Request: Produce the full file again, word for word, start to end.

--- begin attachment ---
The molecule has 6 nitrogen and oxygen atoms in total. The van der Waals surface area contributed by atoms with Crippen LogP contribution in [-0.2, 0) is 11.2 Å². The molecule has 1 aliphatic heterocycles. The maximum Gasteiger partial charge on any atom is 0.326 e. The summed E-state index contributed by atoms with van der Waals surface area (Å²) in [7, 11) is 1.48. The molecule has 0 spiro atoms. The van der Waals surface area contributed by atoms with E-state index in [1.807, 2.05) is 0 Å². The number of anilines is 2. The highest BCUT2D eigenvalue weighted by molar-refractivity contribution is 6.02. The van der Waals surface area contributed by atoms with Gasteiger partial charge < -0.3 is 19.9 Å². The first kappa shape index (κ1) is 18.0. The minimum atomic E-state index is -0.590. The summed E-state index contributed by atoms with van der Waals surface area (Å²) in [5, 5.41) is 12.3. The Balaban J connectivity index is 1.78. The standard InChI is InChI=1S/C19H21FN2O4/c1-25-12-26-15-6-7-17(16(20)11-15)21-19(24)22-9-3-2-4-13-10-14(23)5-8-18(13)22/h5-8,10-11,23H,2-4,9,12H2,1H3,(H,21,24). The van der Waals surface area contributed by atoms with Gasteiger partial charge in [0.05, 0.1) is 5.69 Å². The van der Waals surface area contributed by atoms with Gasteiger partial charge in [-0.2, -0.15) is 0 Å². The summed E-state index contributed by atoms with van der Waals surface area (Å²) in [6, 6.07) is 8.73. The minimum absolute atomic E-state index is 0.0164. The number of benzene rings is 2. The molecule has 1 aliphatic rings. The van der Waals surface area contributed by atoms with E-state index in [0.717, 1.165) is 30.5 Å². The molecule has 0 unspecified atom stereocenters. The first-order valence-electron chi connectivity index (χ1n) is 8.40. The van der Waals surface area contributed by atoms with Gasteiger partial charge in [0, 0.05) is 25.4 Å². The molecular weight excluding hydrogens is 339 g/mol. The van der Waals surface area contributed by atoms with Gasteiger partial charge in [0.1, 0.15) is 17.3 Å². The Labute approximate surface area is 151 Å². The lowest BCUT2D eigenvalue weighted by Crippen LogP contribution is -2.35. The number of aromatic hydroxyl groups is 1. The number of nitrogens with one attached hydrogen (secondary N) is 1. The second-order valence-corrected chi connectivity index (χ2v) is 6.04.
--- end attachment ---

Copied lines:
The molecule has 6 nitrogen and oxygen atoms in total. The van der Waals surface area contributed by atoms with Crippen LogP contribution in [-0.2, 0) is 11.2 Å². The molecule has 1 aliphatic heterocycles. The maximum Gasteiger partial charge on any atom is 0.326 e. The summed E-state index contributed by atoms with van der Waals surface area (Å²) in [7, 11) is 1.48. The molecule has 0 spiro atoms. The van der Waals surface area contributed by atoms with E-state index in [1.807, 2.05) is 0 Å². The number of anilines is 2. The highest BCUT2D eigenvalue weighted by molar-refractivity contribution is 6.02. The van der Waals surface area contributed by atoms with Gasteiger partial charge < -0.3 is 19.9 Å². The first kappa shape index (κ1) is 18.0. The minimum atomic E-state index is -0.590. The summed E-state index contributed by atoms with van der Waals surface area (Å²) in [5, 5.41) is 12.3. The Balaban J connectivity index is 1.78. The standard InChI is InChI=1S/C19H21FN2O4/c1-25-12-26-15-6-7-17(16(20)11-15)21-19(24)22-9-3-2-4-13-10-14(23)5-8-18(13)22/h5-8,10-11,23H,2-4,9,12H2,1H3,(H,21,24). The van der Waals surface area contributed by atoms with Gasteiger partial charge in [0.05, 0.1) is 5.69 Å². The van der Waals surface area contributed by atoms with Gasteiger partial charge in [-0.2, -0.15) is 0 Å². The summed E-state index contributed by atoms with van der Waals surface area (Å²) in [6, 6.07) is 8.73. The minimum absolute atomic E-state index is 0.0164. The number of benzene rings is 2. The molecule has 1 aliphatic rings. The van der Waals surface area contributed by atoms with E-state index in [0.717, 1.165) is 30.5 Å². The molecule has 0 unspecified atom stereocenters. The first-order valence-electron chi connectivity index (χ1n) is 8.40. The van der Waals surface area contributed by atoms with Gasteiger partial charge in [0, 0.05) is 25.4 Å². The molecular weight excluding hydrogens is 339 g/mol. The van der Waals surface area contributed by atoms with Gasteiger partial charge in [0.1, 0.15) is 17.3 Å². The Labute approximate surface area is 151 Å². The lowest BCUT2D eigenvalue weighted by Crippen LogP contribution is -2.35. The number of aromatic hydroxyl groups is 1. The number of nitrogens with one attached hydrogen (secondary N) is 1. The second-order valence-corrected chi connectivity index (χ2v) is 6.04.